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  7. cschlish

    cschlish Tele-Meister

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    Great Tele you got there...Pickup heights will change your tone, adjust to your ears preference and enjoy!
     
  8. rocks2oldies

    rocks2oldies TDPRI Member

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    Take it from me, a female...Concerning WEIGHT, ahem...Guitars, cars, or women...each man has his own preference. Thinking about this, I think all 3 perform better with a little substance to them, don't ya think? People scramble for old cars, old guitars, and sometimes older women with a few pounds. Beats running around today in plastic light-weight cars, holding a guitar that feels like you're holding an empty gig bag, or having a relationship with a skeleton! JMO
     
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  9. PhilippeZ

    PhilippeZ TDPRI Member

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    Thank’s for all your comments, for sharing your knowledge and for your kindness. I appreciate the atmosphere of this forum.
    I adjusted the neck pickup ... that’s right that it’s a sensitive point.
    Right now, I threw out the modern ofseted saddles and made myself some vintage ones (with angles) for a better look. I already did it for my MIM Esquire and it gave satisfaction in term of tune precision and look. I hesitated to re-install the original saddles but I preferred to go with DIY ofseted ones (I’ll add a photo when putted in place). I’m interested to know your opinion regarding the original saddles.
    Back to weight subject, I always prefer the vibrating guitars for the feeling that it provides... a kind of exchange between player and instrument. I know that it’s not an absolute argument for the best sound because some waves are not perceptible for player but important for pickups . Just a story of feeling and I guess a complicated subject. For my opinion, I consider that the main things are neck for playability and PU for sound. The remain is very subjective.
     
  10. Jay Jernigan

    Jay Jernigan Tele-Meister Silver Supporter

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    My two francs worth: if it feels good, hangs right, sustains well, has good harmonics and the p'ups sound a little thin, address the potentiometers, using a lower value to warm things up.
    That is a beautiful guitar, Philippe, and lovingly restored.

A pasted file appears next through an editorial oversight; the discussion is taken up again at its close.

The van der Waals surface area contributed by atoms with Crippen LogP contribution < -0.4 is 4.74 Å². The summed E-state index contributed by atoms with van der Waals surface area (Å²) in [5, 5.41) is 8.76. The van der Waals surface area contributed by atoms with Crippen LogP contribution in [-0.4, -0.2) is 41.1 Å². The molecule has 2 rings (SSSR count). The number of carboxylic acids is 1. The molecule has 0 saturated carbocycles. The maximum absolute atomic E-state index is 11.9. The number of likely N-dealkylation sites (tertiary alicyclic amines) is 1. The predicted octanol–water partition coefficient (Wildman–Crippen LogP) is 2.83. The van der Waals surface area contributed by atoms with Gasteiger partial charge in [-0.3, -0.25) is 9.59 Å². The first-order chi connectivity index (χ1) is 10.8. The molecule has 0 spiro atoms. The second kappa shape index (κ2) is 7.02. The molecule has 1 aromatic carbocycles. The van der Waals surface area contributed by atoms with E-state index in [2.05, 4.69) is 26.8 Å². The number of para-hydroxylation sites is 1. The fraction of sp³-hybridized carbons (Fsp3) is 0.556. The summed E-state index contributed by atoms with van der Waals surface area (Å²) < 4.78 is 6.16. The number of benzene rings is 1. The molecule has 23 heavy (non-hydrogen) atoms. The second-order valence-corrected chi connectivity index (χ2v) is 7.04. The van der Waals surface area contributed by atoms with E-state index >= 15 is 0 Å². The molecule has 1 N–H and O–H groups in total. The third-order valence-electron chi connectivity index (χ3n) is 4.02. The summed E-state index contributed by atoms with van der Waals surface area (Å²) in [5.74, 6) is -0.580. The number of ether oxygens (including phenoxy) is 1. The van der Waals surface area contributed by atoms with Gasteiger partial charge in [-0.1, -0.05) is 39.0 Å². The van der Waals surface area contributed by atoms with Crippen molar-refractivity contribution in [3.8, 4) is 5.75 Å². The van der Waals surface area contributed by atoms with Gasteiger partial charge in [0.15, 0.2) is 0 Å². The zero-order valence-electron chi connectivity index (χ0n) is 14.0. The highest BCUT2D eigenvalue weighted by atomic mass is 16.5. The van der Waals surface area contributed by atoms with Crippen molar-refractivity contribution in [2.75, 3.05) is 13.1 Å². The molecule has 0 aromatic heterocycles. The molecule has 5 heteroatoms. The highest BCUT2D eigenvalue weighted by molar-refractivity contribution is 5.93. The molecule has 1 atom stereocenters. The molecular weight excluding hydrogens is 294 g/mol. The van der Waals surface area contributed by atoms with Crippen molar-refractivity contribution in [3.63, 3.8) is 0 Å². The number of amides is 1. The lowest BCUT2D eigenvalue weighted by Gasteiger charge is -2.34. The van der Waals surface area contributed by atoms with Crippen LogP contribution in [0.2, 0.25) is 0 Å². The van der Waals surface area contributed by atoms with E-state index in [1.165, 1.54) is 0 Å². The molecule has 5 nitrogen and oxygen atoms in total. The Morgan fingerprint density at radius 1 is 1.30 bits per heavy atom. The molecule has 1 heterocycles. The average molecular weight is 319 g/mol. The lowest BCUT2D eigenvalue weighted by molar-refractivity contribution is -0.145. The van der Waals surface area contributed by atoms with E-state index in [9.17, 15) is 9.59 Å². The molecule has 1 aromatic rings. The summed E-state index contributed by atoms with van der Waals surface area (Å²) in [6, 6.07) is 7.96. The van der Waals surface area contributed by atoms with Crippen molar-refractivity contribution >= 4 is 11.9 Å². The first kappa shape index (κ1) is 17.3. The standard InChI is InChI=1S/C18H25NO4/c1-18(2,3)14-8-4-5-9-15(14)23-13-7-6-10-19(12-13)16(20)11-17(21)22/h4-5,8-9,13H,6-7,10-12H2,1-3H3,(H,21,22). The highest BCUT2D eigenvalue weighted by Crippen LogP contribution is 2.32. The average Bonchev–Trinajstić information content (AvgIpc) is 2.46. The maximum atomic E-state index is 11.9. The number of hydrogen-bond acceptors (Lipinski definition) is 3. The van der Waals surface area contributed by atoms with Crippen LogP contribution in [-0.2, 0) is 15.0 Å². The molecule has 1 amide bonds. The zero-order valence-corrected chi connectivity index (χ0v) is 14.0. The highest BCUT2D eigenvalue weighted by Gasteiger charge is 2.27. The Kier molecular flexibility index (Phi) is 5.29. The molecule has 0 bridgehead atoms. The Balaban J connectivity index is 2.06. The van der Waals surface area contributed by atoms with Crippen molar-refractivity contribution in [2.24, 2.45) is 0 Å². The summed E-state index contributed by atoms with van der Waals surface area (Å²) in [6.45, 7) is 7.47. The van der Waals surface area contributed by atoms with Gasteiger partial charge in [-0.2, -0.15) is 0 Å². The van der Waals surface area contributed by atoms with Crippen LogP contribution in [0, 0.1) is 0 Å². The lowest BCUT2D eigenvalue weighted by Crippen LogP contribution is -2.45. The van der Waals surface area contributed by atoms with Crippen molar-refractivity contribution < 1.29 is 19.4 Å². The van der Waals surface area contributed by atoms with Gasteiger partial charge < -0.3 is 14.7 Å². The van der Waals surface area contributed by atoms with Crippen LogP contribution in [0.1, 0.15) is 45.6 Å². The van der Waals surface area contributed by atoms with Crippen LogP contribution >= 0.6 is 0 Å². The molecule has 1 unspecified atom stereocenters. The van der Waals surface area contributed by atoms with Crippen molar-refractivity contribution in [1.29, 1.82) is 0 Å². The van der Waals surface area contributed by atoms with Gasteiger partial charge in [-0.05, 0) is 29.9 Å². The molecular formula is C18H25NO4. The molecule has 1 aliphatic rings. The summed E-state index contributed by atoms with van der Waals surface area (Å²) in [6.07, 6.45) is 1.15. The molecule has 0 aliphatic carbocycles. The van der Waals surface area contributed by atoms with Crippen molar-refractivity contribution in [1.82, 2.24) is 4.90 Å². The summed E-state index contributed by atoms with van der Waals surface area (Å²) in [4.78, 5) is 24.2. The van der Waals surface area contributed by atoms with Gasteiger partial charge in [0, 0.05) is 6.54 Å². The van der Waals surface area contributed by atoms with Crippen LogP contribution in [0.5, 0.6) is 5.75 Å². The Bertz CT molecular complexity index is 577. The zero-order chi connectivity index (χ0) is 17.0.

Btw, kudos on the diy saddles.
     
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  11. acVox

    acVox TDPRI Member

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    Swamp Ash like Mahogany can vary enormously in weight, depending on environment, latitude and growing conditions, just a few of many complex variables that determine the weight/density of the wood.

    I've been surprised at the ability of Swamp Ash to produce equally musical results in guitars that differ in body weight by several pounds or more. This is something that can't always be said of Mahogany..

    Quite why Swamp Ash retains a pleasant musicality in the fundamental, and overtone harmonics of guitars we've made and collaborated on with others is not entirely clear to me, but it's there nonetheless.
     
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  12. charlie chitlin

    charlie chitlin Doctor of Teleocity Silver Supporter

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    My '69 was 9.2.
    A record, as far as I can tell.
     
  13. pcasarona

    pcasarona Tele-Holic

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    Nope, got a '71 that's 9lbs - 13oz.

    20171204_144341.jpg
     
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  14. KevinL818

    KevinL818 TDPRI Member

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    Great thread!
    As one with back issues, I've come to appreciate lighter guitars. My Roasted Ash Tele is right at 5.5lbs!
    I've read that ash is lighter when it grows in wetter places, providing more water to the tree and producing larger open spaces when dry. I don't know whether this is true, though it makes sense. Others' thoughts will be appreciated.
     
  15. Wally

    Wally Telefied Ad Free Member

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    Swamp ash, due to the larger cell structure that Kevin mentions ^, dries to be lighter than does Northern Ash, which is what Fender used almost exclusively in the heavier ash-bodied guitars in the 1970s. Density plays a major part in how a solid body guitar responds. As the density of the string compared to whatever it is attached increases, so does sustain. With greater body weight, pick attack is quicker and articulation is more focused. This is due to the isolation of the strings’ vibrations....the body cowpea not draw vibration from the string auto the degree that one sees/hears in a lighter body. A light body yields a slower pick attack, decreased articulation, and decreased sustain. The resonance, which is different from sustain, increases with a lighter body. Fwiw, tis larger cell thing is one of the aspect of the Stradivarius violins that is thought to influence the tonality that causes these violins to be so coveted. The wood subjected to transport and storage in water thereby increasing the size of the cells which yielded larger open spaces in the dried wood....or so I have read.